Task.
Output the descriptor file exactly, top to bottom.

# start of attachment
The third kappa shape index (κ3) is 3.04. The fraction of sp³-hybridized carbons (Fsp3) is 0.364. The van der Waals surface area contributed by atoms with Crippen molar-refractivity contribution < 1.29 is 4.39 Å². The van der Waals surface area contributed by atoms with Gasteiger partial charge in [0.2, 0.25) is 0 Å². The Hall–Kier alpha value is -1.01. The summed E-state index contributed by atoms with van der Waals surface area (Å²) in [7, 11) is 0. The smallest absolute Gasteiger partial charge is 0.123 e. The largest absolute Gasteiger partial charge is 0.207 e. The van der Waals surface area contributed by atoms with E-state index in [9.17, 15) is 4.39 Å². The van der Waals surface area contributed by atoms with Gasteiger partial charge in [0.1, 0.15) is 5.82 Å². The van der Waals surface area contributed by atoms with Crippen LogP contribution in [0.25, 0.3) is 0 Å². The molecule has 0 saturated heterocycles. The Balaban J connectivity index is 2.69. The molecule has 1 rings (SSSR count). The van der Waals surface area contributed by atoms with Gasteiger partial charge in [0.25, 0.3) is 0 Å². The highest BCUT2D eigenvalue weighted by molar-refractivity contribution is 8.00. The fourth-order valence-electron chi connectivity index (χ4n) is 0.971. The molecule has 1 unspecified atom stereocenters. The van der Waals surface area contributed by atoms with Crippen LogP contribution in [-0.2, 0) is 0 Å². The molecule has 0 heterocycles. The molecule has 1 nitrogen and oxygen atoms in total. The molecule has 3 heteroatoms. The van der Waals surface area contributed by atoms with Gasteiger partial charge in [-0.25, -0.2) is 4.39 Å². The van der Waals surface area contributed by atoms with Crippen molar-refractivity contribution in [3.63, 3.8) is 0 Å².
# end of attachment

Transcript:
The third kappa shape index (κ3) is 3.04. The fraction of sp³-hybridized carbons (Fsp3) is 0.364. The van der Waals surface area contributed by atoms with Crippen molar-refractivity contribution < 1.29 is 4.39 Å². The van der Waals surface area contributed by atoms with Gasteiger partial charge in [0.2, 0.25) is 0 Å². The Hall–Kier alpha value is -1.01. The summed E-state index contributed by atoms with van der Waals surface area (Å²) in [7, 11) is 0. The smallest absolute Gasteiger partial charge is 0.123 e. The largest absolute Gasteiger partial charge is 0.207 e. The van der Waals surface area contributed by atoms with E-state index in [9.17, 15) is 4.39 Å². The van der Waals surface area contributed by atoms with Gasteiger partial charge in [0.1, 0.15) is 5.82 Å². The van der Waals surface area contributed by atoms with Crippen LogP contribution in [0.25, 0.3) is 0 Å². The molecule has 0 saturated heterocycles. The Balaban J connectivity index is 2.69. The molecule has 1 rings (SSSR count). The van der Waals surface area contributed by atoms with Gasteiger partial charge in [0.25, 0.3) is 0 Å². The highest BCUT2D eigenvalue weighted by molar-refractivity contribution is 8.00. The fourth-order valence-electron chi connectivity index (χ4n) is 0.971. The molecule has 1 unspecified atom stereocenters. The van der Waals surface area contributed by atoms with Crippen LogP contribution in [-0.2, 0) is 0 Å². The molecule has 0 heterocycles. The molecule has 1 nitrogen and oxygen atoms in total. The molecule has 3 heteroatoms. The van der Waals surface area contributed by atoms with Gasteiger partial charge in [-0.25, -0.2) is 4.39 Å². The van der Waals surface area contributed by atoms with Crippen molar-refractivity contribution in [3.63, 3.8) is 0 Å².